Rev. Rul. 57-518: Sub-all and retained assets for debt repayment

In Rev. Rul. 57-518, the IRS holds that the retention of assets for paying off a transferee corporation’s liabilities after an otherwise qualifying Type C reorganization does not disqualify the transaction from meeting the “substantially all” requirement of § 368(a)(1)(C).
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Citations: Rev. Rul. 57-518; 1957-2 C.B. 253

Rev. Rul. 57-518

Advice has been requested as to the Federal income tax consequences of a reorganization between two corporations under the circumstances described below.

The M and N corporations were engaged in the fabrication and sale of various items of steel products. For sound and legitimate business reasons, N corporation acquired most of M corporation's business and operating assets. Under a plan of reorganization, M corporation transferred to N corporation (1) all of its fixed assets (plant and equipment) at net book values, (2) 97 percent of all its inventories at book values, and (3) insurance policies and other properties pertaining to the business. In exchange therefor, N corporation issued shares of its voting common stock to M corporation.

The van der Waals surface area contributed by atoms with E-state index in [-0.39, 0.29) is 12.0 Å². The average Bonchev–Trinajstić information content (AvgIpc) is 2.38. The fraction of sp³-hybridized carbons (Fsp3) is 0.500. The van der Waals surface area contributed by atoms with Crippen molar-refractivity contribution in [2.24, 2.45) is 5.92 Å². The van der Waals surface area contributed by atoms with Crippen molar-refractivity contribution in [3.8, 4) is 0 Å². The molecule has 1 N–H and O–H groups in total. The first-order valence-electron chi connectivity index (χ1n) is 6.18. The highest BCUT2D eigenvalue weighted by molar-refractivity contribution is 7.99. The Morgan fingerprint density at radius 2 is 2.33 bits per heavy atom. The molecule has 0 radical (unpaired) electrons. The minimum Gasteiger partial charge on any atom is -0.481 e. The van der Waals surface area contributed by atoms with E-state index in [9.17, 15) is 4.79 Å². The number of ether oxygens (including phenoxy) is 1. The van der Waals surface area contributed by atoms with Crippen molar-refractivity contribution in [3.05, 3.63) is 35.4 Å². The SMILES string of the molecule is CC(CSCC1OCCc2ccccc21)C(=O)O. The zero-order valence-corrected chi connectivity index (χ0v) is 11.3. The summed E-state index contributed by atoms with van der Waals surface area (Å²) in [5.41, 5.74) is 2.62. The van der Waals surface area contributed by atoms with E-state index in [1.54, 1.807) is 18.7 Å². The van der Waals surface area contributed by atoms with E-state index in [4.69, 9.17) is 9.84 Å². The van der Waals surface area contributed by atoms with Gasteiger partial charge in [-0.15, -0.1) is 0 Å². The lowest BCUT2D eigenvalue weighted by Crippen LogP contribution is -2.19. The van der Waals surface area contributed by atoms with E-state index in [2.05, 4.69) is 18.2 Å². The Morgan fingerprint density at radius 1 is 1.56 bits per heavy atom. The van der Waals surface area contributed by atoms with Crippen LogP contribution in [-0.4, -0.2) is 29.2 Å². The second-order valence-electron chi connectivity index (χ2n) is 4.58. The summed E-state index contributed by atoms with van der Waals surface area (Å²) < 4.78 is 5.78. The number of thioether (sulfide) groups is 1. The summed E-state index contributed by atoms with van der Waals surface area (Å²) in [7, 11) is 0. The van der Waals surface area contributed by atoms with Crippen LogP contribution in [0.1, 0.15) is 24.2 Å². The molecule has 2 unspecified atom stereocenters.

The properties retained by M corporation include cash, accounts receivable, notes, and three percent of its total inventory. The fair market value of the assets retained by M was roughly equivalent to the amount of its liabilities. M corporation proceeded to liquidate its retained properties as expeditiously as possible and applied the proceeds to its outstanding debts. The property remaining after the discharge of all its liabilities was turned over to N corporation, and M corporation was liquidated.

Section 368 of the Internal Revenue Code of 1954, in defining corporate reorganizations, provides in part:


(1) IN GENERAL.-* * * the term `reorganization' means-


(C) The acquisition by one corporation, in exchange solely for all or a part of its voting stock (or in exchange solely for all or a part of the voting stock of a corporation which is in control of the acquiring corporation), of substantially all of the properties of another corporation, * * *.